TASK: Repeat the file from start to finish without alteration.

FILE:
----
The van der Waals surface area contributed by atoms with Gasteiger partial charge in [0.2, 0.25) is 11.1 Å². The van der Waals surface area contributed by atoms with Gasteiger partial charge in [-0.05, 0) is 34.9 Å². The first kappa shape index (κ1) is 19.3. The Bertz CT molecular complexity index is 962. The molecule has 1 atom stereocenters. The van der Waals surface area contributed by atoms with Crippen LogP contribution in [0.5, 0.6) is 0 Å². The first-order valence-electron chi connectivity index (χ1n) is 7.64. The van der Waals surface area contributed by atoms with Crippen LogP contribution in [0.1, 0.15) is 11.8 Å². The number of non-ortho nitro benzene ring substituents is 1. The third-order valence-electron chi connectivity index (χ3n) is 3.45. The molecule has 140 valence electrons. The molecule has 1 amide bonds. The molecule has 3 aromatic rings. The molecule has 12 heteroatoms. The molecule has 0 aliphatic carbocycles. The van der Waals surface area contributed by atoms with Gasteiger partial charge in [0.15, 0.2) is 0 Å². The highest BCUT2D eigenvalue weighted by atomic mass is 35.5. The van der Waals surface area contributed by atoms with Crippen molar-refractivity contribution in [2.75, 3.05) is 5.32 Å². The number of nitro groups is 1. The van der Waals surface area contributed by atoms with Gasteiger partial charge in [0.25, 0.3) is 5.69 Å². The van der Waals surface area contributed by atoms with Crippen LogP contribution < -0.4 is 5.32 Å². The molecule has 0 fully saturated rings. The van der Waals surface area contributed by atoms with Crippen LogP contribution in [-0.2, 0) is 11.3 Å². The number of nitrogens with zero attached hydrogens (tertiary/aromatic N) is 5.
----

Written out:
The van der Waals surface area contributed by atoms with Gasteiger partial charge in [0.2, 0.25) is 11.1 Å². The van der Waals surface area contributed by atoms with Gasteiger partial charge in [-0.05, 0) is 34.9 Å². The first kappa shape index (κ1) is 19.3. The Bertz CT molecular complexity index is 962. The molecule has 1 atom stereocenters. The van der Waals surface area contributed by atoms with Crippen LogP contribution in [0.5, 0.6) is 0 Å². The first-order valence-electron chi connectivity index (χ1n) is 7.64. The van der Waals surface area contributed by atoms with Crippen LogP contribution in [0.1, 0.15) is 11.8 Å². The number of non-ortho nitro benzene ring substituents is 1. The third-order valence-electron chi connectivity index (χ3n) is 3.45. The molecule has 140 valence electrons. The molecule has 1 amide bonds. The molecule has 3 aromatic rings. The molecule has 12 heteroatoms. The molecule has 0 aliphatic carbocycles. The van der Waals surface area contributed by atoms with Gasteiger partial charge in [0.15, 0.2) is 0 Å². The highest BCUT2D eigenvalue weighted by atomic mass is 35.5. The van der Waals surface area contributed by atoms with Crippen molar-refractivity contribution in [2.75, 3.05) is 5.32 Å². The number of nitro groups is 1. The van der Waals surface area contributed by atoms with Gasteiger partial charge in [0.25, 0.3) is 5.69 Å². The van der Waals surface area contributed by atoms with Crippen LogP contribution < -0.4 is 5.32 Å². The molecule has 0 fully saturated rings. The van der Waals surface area contributed by atoms with Crippen LogP contribution in [-0.2, 0) is 11.3 Å². The number of nitrogens with zero attached hydrogens (tertiary/aromatic N) is 5.